Tuesday, February 21, 2012

Whole Wheat Sourdough Miche (Pain au Levain Complet)

As I was thinking about how to start off this post, a song came to mind. "Don't Go No Further" by Muddy Waters. So I thought that I would start off my post with a couple of verses from this song that I particularly enjoy. 

"You need grits, go to the grocery
You need fish, go to the sea
You need love, baby
Don't look no further
Just come on home with me

You need money, go to the bank dear
You need honey, look for the bees
You need love, baby
Don't go no further
Just come on home with me" 
-Muddy Waters

This is a very traditional loaf. In fact, this is a bread that was eaten by the lower class throughout Europe. It is made completely from whole wheat flour, although it is important to note that whole wheat flour in France, is quite a bit different from the whole wheat flour that we are accustomed to in the United States. The whole wheat flour in France is a bit more refined than it is in America.

The flour that is used in France is sometimes called 85 flour, because 15% of the coarsest bran is removed. It is possible to do this by blending American whole wheat flour with a bit of bread flour. Although Leader, does not give an exact ratio to use, my good man Jeffrey Hamelman does in his book, Bread. Hamelman recommends using a blend of 85-90 percent 100% whole wheat flour and about 10-15% bread flour. If you are able to find High-Extraction Whole Wheat Flour, you can use this. Although, Hamelman's formula does not use bread flour only, this high extraction wheat flour in Leader's formula is a bit different. All of the formulas in Local Bread, by Leader are adaptations. They are Leader's representations of what he tried while he was traveling through Europe. This might not be the most authentic Miche, but the dough was very similar to the one that I made last year using Hamelman's formula. So I have no problems with Leader's methods.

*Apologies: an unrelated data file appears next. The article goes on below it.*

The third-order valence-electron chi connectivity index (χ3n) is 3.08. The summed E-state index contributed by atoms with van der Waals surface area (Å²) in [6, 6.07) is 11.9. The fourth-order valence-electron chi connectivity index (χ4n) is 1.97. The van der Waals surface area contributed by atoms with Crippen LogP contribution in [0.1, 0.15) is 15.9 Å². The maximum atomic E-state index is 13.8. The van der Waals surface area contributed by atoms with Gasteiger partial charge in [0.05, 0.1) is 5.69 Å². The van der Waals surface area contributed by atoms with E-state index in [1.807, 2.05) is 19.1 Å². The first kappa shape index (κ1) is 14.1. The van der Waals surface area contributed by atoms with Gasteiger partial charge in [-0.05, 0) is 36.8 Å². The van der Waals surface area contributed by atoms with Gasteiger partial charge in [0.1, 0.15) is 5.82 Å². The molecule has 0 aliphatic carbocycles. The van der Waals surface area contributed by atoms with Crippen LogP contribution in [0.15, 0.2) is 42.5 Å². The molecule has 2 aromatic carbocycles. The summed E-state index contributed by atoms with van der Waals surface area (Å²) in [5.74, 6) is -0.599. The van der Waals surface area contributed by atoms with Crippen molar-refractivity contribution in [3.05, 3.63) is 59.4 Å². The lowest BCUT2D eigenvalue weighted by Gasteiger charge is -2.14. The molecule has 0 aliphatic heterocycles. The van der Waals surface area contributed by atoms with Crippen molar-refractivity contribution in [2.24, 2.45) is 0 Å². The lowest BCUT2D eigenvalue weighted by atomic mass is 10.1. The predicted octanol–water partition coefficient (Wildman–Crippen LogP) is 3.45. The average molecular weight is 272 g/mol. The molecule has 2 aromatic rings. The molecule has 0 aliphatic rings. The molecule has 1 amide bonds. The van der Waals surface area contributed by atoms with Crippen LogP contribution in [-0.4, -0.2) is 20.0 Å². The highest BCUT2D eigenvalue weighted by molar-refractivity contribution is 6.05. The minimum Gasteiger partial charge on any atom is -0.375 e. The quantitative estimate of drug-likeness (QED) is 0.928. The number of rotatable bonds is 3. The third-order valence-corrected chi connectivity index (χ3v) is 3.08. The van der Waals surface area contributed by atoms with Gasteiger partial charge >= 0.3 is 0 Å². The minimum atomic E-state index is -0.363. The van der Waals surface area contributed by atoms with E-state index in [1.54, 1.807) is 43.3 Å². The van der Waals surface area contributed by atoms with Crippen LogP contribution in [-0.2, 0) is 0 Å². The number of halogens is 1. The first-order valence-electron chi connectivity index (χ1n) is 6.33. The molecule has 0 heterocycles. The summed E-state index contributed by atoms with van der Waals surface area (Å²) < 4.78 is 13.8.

This bread starts off with a whole wheat sourdough build. This involves taking a stiff levain made from bread flour, and feeding it with whole wheat flour and water. This is important because it develops a very significant acidic taste, and is much stronger than builds that are fed with only bread flour. The color is much darker and it is a bit more difficult to combine the ingredients. For this reason, it is important to really knead it inside the bowl that you are using. This will ensure that all of the flour is incorporated. Leader suggests tipping the bowl with one hand while kneading with the other.  Personally, I suggest simply kneading it. I do not think it matters exactly how you decide to go about it.  Just make sure that all of the ingredients are well incorporated.